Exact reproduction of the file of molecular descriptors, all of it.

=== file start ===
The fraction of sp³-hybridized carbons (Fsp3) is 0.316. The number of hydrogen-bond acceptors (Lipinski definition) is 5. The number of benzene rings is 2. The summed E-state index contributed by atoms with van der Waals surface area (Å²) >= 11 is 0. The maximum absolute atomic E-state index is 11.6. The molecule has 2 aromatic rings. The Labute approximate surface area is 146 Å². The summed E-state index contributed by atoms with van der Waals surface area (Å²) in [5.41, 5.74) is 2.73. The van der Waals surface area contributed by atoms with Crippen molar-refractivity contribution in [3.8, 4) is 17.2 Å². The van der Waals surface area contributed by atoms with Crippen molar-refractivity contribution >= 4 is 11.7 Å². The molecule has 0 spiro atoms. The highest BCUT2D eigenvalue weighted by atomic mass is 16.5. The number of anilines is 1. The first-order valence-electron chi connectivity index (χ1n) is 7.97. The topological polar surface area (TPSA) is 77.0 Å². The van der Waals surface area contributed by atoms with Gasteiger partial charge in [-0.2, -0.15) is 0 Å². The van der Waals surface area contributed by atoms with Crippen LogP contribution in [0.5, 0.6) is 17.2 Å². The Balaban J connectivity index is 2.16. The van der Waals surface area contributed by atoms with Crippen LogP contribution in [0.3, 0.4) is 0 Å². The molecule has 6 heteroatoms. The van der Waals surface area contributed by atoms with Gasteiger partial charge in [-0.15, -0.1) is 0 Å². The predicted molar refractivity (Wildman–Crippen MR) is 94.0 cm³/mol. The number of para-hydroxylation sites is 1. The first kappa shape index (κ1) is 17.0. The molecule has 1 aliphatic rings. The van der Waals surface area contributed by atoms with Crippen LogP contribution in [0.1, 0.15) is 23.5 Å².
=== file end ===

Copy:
The fraction of sp³-hybridized carbons (Fsp3) is 0.316. The number of hydrogen-bond acceptors (Lipinski definition) is 5. The number of benzene rings is 2. The summed E-state index contributed by atoms with van der Waals surface area (Å²) >= 11 is 0. The maximum absolute atomic E-state index is 11.6. The molecule has 2 aromatic rings. The Labute approximate surface area is 146 Å². The summed E-state index contributed by atoms with van der Waals surface area (Å²) in [5.41, 5.74) is 2.73. The van der Waals surface area contributed by atoms with Crippen molar-refractivity contribution in [3.8, 4) is 17.2 Å². The van der Waals surface area contributed by atoms with Crippen molar-refractivity contribution >= 4 is 11.7 Å². The molecule has 0 spiro atoms. The highest BCUT2D eigenvalue weighted by atomic mass is 16.5. The number of anilines is 1. The first-order valence-electron chi connectivity index (χ1n) is 7.97. The topological polar surface area (TPSA) is 77.0 Å². The van der Waals surface area contributed by atoms with Gasteiger partial charge in [-0.2, -0.15) is 0 Å². The van der Waals surface area contributed by atoms with Crippen LogP contribution in [0.5, 0.6) is 17.2 Å². The Balaban J connectivity index is 2.16. The van der Waals surface area contributed by atoms with Crippen LogP contribution in [0.3, 0.4) is 0 Å². The molecule has 6 heteroatoms. The van der Waals surface area contributed by atoms with Gasteiger partial charge in [-0.15, -0.1) is 0 Å². The predicted molar refractivity (Wildman–Crippen MR) is 94.0 cm³/mol. The number of para-hydroxylation sites is 1. The first kappa shape index (κ1) is 17.0. The molecule has 1 aliphatic rings. The van der Waals surface area contributed by atoms with Crippen LogP contribution in [0.1, 0.15) is 23.5 Å².